Why the Corporate Friendly Trans-Pacific Partnership Is Really About Containing China’s Rise

By Christine Ahn, AlterNet, January 14, 2014

Thomas Friedman once said the hidden hand of the market needs the hidden fist of the military. The TPP and the Obama administration’s Pacific Pivot pack both.

The struggle for food sovereignty in the Pacific got a major boost last December when Billy Kenoi, mayor of Hawai’i’s Big Island, signed a law that prevents farmers from growing any new genetically engineered crops (with the exception of papaya). This follows a successful push on Kauai, at the other end of the islands, to force large growers to disclose the pesticides they use and which genetically engineered crops they are growing.

This is a major step in the battle for more ecologically sustainable agriculture in Hawai’i, which has suffered for over a century under the heavy weight of U.S. corporate and military domination.

Yet like other local, state, and national regulations intended to protect the public and the environment, these anti-GMO laws can be swiftly overturned if President Obama signs the Trans-Pacific Partnership (TPP), the world’s most ambitious and far reaching free trade agreement yet. On January 9, the U.S. Congress introduced “fast-track” legislation allowing the Obama administration to sign the TPP without undergoing public debate. Fast-track authority would grant the White House the power to speed up negotiations, while giving Congress only 90 days to review the TPP before voting.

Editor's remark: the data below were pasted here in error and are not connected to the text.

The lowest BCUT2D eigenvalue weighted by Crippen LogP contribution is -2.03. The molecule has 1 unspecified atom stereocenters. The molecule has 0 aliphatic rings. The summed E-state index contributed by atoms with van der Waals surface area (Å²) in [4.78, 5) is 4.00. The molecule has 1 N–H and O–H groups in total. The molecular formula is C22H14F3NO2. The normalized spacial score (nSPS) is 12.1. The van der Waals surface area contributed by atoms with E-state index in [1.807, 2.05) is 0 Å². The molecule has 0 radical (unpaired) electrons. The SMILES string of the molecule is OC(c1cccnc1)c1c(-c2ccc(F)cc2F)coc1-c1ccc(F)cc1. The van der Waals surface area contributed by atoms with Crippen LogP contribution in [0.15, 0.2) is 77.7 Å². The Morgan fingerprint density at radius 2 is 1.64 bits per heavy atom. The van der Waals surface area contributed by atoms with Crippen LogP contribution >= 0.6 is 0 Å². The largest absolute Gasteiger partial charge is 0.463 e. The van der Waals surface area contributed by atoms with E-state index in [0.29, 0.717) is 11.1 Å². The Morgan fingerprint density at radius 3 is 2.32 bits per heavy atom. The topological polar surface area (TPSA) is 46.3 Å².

The TPP spans 12 countries — including the United States, Australia, Brunei Darussalam, Canada, Chile, Japan, Malaysia, Mexico, New Zealand, Peru, Singapore, and Vietnam — comprising 40 percent of the world’s economy. Like nearly all trade agreements signed since NAFTA, the TPP is almost to certain to allow multinational corporations from anywhere in the bloc to sue governments in secret courts to overturn national or local regulations, such as Hawai’i’s recent GMO laws, that could limit their profits. So it’s not just Hawai’i’s food sovereignty that’s at risk.

“This is not mainly about trade,” explains Lori Wallach, director of Public Citizen’s Global Trade Watch. “It is a corporate Trojan horse. The agreement has 29 chapters, and only five of them have to do with trade.” More than 600 corporate lobbyists representing multinationals like Monsanto, Cargill, and Wal-Mart have had unfettered access to shape the secret agreement, while Congress and the public have only seen a few leaked chapters….

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